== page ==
Through the years, I sought out many supervisors and therapists, all very validating and helpful. I explored underlying issues and understood many connections; yet, what remained unresolved was a mechanism that allowed me to bridge the gap between my supervision and my therapy for lasting change. I continued to grow and evolve. I continued to get stuck in my work.
Eventually, it became very clear that I wanted to bridge the 2 worlds together in a more intentional way. I sought out and was finally able to connect with a supervisor who was willing to bridge these two worlds with me. Because of this work, as well as my continued therapy, trainings, and self-development pursuits, I began to make major shifts in my work that continue today. Today, I can remain more present during anger, can regroup and redirect when confusion arises (strong FOO issue), and feel confident in my ability to work with most any client who walks in the door, making sense of any thought, feeling, or behavior presented.
I began to organize and capture my experience of growing and healing through poetry and journaling early in my journey (circa 2004). I eventually organized my process into a 3-part attachment based framework for SOT exploration. In 2011, I created a workshop presentation, and finally introduced my work in 2013 at a brief seminar in NYC. I have since shared it with many therapists at EFT trainings, SOT workshops, in small groups, and individual consultation. And now, through this blog, I hope to continue to share my journey, and those of others, in an effort to help therapists reap their own benefits, through exploring themselves in the context of their work.
This framework is the result of more than 18 years of growth as a therapist, supervisee, and supervisor, case analysis with self-reflection, workshop participation and facilitation, and my supervising many growing therapists. It is based upon the combined works of attachment theory, as learned through Emotionally Focused Therapy, Harry Aponte’s Person of the Therapist Model, EMDR, Brené Brown’s shame research, and Tara Brach’s Buddhist teachings, as well as many other wonderful resources, Bible studies and learning I have encountered on my journey. Additionally, it is the culmination of over 57 years of being a human being - learning, growing, and healing.
Reading Reflection ~ Consider what your learning process has been like as a therapist and/or supervisor. Note any thoughts, feelings, memories that emerge in your private journal, or feel free to share in the comments.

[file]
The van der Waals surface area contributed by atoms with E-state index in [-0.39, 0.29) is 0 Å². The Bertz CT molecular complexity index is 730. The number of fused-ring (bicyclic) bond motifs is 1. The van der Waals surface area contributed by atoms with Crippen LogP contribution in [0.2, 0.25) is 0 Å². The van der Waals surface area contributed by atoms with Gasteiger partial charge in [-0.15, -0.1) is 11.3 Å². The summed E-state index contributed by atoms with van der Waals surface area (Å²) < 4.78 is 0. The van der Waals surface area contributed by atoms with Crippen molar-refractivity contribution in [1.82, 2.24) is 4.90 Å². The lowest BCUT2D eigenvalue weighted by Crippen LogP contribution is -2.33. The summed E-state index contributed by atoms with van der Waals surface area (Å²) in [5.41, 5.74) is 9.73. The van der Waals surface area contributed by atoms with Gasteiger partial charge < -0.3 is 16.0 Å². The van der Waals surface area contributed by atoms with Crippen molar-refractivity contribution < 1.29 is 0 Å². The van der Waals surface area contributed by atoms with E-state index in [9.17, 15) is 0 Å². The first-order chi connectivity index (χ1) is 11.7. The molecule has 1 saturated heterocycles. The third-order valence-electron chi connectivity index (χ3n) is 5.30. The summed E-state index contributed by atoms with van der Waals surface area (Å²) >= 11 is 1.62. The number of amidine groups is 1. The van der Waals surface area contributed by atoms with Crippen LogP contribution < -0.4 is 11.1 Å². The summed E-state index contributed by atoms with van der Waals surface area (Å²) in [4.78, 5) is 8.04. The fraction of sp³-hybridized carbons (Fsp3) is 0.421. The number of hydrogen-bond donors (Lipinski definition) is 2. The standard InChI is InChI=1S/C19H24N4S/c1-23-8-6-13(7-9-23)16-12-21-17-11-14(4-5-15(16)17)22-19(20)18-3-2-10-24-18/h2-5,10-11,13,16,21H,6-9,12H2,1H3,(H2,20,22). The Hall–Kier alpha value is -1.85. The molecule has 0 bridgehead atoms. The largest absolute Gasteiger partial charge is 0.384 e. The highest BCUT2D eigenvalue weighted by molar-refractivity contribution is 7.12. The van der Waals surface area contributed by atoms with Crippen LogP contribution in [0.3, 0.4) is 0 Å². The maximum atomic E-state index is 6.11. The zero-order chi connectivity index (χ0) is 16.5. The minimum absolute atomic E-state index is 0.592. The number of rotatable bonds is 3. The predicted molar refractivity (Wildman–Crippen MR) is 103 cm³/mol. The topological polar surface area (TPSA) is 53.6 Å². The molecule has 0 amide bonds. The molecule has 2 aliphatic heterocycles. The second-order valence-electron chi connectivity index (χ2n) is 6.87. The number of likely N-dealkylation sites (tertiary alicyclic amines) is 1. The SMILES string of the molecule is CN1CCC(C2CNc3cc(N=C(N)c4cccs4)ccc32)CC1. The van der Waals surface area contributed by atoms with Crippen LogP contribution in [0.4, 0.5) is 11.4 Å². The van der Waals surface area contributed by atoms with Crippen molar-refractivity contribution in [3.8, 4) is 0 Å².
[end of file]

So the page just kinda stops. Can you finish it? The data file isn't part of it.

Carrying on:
Next Up ~ Resourcing the Heart & Soul of the Therapist: The A-E-I Framework for Self of Therapist Exploration ~ An Overview
I have been considering the evolution of this blog, and the many starts and stops along the way. It’s been a little frustrating, however, there are always good reasons for behaviors. Having compassion for this therapist’s self in her process has been a great learning opportunity!
After a few years of a very full schedule of work commitments and travel, I decided to lay low the past year or so. I have been enjoying summertime ~ sunny days, time with my family, managing my light work schedule, taking time for exercise. It has been, by far, one of the more peaceful summers I have experienced in many, many years.
During this time, I have been clarifying my intentions for this blog and my professional goals. Given that one of my most passionate interests is, of course, self of the therapist exploration, I wrote a few articles to publish my framework. I began wondering what I wanted to gain from publishing, and decided I would simply like to help others experience a process that I have found helpful; I would like to pay it forward.
And so, here I begin, again, with my SOT blog... and I am motivated to keep this momentum growing.
My game plan ~ I will initially share a bit of my story and how SOT became so important to me. I will then present an overview of a framework I organized during my SOT exploration, breaking down specific aspects of this framework each week.
There will be case examples, as well as exercises for readers to explore, and a final section of each blog, Reading Reflection, encouraging you to pause and consider what you have read and how you might apply the information. Questions and topics from readers will be incorporated along the way.
Time to get started.
First up ~ Historical Significance for Development of a Framework – Author’s Experience
Hi and welcome to my blog! I am excited to have this endeavor underway. It has been many years in the making.